This was a horrible, terrifying disease.
It’s hard for many of us to appreciate now what an awful scourge this viral infection once was, in the mid-1960s still causing 15 million cases a year and killing nearly as many as AIDS today.
And now it’s gone, eradicated. The only disease, so far, wiped off the face of the planet.
Some of those who helped rid the world of this disease are meeting in Rio de Janeiro, Brazil, this week. The Smallpox 2010 conference is being held to celebrate the 30th anniversary of the official declaration that “smallpox is dead” — and to apply what was learned to assist other efforts aimed at eradicating diseases like polio, measles and even perhaps malaria.
Some say it was the global campaign to eradicate smallpox that paved the way for today’s concept of global health.
One of those attending the Rio meeting is Dr. Bill Foege, who I can say (because he won’t) was the guy who figured out how to finally beat smallpox.
Foege, who grew up in Colville, went to Pacific Lutheran University and then to the University of Washington to become a doctor, arguably came up with the strategy that turned the tide in the smallpox campaign.
Called “surveillance and containment,” it was a strategy borne out of necessity. In 1967, when the World Health Organization launched the campaign to eradicate smallpox the goal was mass vaccination — vaccinate everyone.
It was a globally coordinated attempt, some 150 years after the smallpox vaccine was discovered, to simply make sure everyone got immunized.
Foege was a medical missionary working in Nigeria when he was drafted to assist with the global smallpox campaign. At one point, he and his colleagues ran short on vaccines and could not possibly vaccinate everyone.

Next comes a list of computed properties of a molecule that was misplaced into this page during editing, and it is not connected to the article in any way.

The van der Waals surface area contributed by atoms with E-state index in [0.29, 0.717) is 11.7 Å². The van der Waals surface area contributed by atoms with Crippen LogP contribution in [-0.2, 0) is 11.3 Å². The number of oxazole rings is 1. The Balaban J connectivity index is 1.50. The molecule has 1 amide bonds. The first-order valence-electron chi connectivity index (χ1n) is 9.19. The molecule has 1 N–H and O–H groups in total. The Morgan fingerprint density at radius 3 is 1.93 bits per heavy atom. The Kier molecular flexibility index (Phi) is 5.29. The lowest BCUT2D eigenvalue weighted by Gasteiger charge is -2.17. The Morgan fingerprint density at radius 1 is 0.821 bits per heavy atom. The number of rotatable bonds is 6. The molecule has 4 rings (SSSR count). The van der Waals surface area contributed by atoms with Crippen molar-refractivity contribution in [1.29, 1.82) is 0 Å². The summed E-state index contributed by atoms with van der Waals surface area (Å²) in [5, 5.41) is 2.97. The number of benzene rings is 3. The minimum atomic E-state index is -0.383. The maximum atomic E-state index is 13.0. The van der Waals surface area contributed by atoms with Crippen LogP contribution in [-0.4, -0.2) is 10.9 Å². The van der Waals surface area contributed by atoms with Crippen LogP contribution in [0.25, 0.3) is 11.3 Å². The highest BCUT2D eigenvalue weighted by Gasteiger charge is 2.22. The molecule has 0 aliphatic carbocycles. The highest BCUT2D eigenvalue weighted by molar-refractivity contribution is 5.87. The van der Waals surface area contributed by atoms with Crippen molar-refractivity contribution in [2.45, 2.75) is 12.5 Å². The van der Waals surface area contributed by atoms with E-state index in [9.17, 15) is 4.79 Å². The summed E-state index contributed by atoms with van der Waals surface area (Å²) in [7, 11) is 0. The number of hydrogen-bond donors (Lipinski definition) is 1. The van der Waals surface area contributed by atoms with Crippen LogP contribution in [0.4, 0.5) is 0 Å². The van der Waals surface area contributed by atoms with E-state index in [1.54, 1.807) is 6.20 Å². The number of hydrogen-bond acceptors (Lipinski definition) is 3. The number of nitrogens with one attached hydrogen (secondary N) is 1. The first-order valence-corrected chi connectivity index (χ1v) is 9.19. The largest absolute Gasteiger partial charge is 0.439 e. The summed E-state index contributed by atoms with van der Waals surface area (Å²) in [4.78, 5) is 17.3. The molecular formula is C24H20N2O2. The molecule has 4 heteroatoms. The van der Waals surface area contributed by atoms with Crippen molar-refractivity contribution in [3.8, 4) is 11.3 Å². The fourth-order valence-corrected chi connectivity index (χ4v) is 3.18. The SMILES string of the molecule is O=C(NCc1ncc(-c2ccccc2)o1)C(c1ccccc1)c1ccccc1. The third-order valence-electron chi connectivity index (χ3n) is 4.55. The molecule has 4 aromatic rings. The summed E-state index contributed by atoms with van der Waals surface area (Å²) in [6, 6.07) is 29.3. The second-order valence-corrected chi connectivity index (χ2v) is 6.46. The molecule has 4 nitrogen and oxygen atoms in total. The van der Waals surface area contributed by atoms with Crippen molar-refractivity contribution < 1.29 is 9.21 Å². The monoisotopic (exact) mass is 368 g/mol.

So Foege “started thinking like the virus” and devised a more targeted method, of asking the community to help identify smallpox cases so that health workers could encircle the virus and vaccinate everyone around the person infected.
This “surveillance and containment” approach proved so effective, it was eventually adopted globally as a means to finally rid the world of this terrible disease.
Polio could be next on the list of eradicated diseases. Foege, now a senior adviser to the Gates Foundation, has been an advocate for that cause as well.
But polio is not smallpox and measles is not malaria. What does Foege think we learned from the successful effort to eradicate smallpox that applies to these other efforts fighting different diseases?
“We learned to adapt,” Foege said to me recently at his home on Vashon Island, before he left for Brazil. “Nobody thought we could ever drop mass vaccination, but we were forced to come up with a different strategy.”
In the end, it was the better strategy.
Ridding the world of smallpox was an immense achievement, so far unprecedented. We are frustratingly close to beating polio, but the global health community has had to keep pushing back the goalposts as cases continue to pop up here and there. Measles is another candidate for eradication, but will there be support for starting another eradication effort with polio persisting?
Don’t ignore the evidence if your strategy isn’t working, Foege says. And don’t give up. Adapt.